2. If looking at a computer screen is causing eye strain, it’s unlikely that it’s the result of the screen, and more to do with the size of the font and overall lightening situation in the room. CNET, New York Times and others have spent a lot of time investigating the whole LCD vs e-ink debate, talking to doctors and other experts, and the conclusion is that neither is more likely to cause you eye strain.

      It should also be noted that there are limitations to how e-ink renders graphics, which is important with books like cookbooks. The NYT had an interesting article last month on the new digital version of the “Mastering the Art of French Cooking,” and they noted that it looks much better on LCD.

  4. Join the Premier Kindle Fire community on the web at http://www.kindlefireforums.com

  5. I just can’t accept Silk. I’m not thrilled with Amazon being a party to every interaction on the internet. You’re effectively providing them access to every single page you view including emails, banking transactions and online purchases including credit cards and passwords. I like Amazon but I don’t trust them enough for that.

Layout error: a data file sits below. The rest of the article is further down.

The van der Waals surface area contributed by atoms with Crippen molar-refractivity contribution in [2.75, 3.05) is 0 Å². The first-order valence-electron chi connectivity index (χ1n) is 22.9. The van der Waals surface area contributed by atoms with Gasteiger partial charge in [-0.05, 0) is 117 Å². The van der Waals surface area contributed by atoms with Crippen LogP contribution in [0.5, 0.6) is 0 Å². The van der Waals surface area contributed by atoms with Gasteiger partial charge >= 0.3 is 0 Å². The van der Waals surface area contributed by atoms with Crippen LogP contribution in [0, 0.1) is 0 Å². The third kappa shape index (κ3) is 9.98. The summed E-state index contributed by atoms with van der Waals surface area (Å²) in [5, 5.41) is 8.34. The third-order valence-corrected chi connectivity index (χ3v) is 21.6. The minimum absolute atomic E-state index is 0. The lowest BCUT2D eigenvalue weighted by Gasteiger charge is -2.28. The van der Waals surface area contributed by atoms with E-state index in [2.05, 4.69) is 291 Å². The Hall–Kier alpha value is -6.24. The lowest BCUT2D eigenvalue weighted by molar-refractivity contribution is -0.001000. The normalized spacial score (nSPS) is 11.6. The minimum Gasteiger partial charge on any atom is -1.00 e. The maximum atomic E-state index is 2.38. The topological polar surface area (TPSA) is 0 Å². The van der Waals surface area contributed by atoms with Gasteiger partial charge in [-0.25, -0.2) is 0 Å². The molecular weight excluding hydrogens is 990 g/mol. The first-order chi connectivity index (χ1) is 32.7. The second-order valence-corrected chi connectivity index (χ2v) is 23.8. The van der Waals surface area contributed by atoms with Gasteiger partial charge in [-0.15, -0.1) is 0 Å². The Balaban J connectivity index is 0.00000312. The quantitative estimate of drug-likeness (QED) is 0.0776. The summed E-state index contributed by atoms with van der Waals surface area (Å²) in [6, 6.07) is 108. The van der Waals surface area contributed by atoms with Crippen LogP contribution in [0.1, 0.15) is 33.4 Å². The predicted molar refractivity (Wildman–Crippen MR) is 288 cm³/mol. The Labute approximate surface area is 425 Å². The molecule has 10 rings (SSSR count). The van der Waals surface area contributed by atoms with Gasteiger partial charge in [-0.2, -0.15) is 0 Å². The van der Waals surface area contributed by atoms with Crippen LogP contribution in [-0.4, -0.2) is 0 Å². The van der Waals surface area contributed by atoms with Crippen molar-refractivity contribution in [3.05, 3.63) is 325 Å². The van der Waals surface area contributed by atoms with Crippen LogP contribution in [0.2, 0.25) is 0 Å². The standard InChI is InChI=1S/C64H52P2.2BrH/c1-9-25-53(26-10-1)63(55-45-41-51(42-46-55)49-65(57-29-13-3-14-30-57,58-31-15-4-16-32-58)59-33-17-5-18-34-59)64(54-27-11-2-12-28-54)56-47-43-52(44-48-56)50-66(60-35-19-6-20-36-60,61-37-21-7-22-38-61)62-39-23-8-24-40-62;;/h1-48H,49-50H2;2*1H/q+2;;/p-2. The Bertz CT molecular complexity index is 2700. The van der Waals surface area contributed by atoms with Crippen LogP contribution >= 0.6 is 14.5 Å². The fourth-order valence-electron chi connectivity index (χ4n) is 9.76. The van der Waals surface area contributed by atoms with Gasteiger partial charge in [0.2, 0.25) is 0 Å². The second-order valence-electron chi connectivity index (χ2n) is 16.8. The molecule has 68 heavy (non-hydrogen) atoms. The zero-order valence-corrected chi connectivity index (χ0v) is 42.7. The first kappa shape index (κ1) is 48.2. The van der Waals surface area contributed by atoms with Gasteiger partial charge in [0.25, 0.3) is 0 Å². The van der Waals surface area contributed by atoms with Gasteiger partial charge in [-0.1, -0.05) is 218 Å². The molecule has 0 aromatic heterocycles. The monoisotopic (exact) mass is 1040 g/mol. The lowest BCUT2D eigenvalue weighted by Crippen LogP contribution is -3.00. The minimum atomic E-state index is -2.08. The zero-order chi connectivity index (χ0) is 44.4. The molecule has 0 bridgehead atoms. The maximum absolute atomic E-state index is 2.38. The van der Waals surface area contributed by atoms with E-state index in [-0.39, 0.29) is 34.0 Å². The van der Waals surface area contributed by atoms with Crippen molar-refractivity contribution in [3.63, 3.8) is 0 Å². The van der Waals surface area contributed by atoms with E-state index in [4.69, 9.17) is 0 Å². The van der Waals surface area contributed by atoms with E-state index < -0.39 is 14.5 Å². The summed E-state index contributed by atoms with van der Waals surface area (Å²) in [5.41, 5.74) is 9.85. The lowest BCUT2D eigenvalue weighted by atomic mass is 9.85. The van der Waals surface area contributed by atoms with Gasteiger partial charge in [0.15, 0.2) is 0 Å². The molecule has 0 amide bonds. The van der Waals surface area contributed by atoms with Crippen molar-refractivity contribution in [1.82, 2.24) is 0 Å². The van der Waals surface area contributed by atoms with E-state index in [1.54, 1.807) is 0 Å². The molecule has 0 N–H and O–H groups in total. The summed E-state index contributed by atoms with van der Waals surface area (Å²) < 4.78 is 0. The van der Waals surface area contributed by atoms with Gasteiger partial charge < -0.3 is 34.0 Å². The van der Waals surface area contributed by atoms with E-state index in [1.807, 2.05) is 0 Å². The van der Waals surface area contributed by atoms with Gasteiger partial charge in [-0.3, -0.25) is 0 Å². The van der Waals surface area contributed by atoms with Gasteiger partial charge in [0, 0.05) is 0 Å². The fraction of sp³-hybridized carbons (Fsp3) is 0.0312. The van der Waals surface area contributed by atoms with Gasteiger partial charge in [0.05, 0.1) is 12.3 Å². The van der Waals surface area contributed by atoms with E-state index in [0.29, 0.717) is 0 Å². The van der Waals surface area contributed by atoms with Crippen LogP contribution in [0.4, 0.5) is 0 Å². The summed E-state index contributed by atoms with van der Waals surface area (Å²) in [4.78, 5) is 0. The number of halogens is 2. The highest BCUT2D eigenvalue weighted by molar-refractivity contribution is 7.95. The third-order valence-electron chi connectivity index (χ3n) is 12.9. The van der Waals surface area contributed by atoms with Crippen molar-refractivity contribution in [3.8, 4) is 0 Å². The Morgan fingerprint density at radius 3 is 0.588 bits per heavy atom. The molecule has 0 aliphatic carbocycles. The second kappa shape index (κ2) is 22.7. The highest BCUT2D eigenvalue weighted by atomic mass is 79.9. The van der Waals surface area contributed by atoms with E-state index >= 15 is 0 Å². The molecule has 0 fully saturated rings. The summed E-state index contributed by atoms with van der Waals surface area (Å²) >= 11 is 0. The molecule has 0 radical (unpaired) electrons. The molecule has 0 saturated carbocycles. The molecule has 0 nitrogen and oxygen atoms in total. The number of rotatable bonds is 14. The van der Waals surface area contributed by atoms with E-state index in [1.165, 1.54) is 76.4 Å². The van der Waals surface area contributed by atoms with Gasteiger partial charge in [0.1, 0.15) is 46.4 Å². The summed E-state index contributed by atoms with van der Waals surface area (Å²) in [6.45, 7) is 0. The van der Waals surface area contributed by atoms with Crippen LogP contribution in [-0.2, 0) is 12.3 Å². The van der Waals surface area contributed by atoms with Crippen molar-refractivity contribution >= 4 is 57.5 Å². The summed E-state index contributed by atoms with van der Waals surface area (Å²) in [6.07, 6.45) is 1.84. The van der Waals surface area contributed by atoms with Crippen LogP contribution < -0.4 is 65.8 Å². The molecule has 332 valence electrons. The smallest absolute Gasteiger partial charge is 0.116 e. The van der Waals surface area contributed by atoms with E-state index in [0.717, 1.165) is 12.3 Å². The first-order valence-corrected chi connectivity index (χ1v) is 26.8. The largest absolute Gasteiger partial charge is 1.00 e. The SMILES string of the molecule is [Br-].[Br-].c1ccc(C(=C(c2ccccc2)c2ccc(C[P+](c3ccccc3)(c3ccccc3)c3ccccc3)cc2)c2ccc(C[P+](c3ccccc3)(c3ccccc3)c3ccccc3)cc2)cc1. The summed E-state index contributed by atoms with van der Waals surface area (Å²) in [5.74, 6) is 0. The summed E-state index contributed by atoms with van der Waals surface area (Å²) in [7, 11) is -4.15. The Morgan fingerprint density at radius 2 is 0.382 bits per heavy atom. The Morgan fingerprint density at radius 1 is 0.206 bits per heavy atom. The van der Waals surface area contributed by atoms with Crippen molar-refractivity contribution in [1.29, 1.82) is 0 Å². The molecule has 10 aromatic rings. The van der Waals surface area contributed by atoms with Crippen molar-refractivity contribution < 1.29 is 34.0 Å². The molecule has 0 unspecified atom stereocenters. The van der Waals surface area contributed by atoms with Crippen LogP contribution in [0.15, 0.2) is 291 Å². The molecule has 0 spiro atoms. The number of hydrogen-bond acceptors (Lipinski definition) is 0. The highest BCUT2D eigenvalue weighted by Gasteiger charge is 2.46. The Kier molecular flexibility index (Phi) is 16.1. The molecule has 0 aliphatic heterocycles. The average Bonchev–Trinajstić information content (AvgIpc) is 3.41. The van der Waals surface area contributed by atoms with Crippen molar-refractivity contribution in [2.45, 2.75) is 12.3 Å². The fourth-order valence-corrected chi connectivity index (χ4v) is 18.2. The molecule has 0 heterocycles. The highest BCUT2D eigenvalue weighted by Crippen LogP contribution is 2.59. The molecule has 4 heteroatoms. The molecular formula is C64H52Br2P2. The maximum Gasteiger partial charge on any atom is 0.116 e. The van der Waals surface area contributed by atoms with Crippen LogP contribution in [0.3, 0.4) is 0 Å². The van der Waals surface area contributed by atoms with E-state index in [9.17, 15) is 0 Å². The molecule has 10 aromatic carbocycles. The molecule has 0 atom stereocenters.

1. Totally understand, but other browsers can do the same. And you can use the Kindle Fire in a private mode that doesn’t go through Amazon’s servers in what Amazon calls “off cloud” mode.

      1. I don’t think Amazon uses silk for https connections, they let it pass thru. I am curious to see how different silk is from opera browser as opera seem to do the same thing (for a long time).

    2. A few points:

      1. Amazon is not cataloging the credit card numbers and passwords of Silk users.
      2. Data is stored in aggregate.
      3. Any website you visit has the capability of using robust analytics to track your path history that brought you to that site, and your activity on that site. Your concern is very 1990 — there hasn’t been privacy on the internet in a very longtime.
      4. You should be more concerned about the security of websites that store your banking and credit card information.
      5. The single biggest threat to privacy online are people who use the same user name and password on more than one site.

      1. Your lack of concern is very 2011.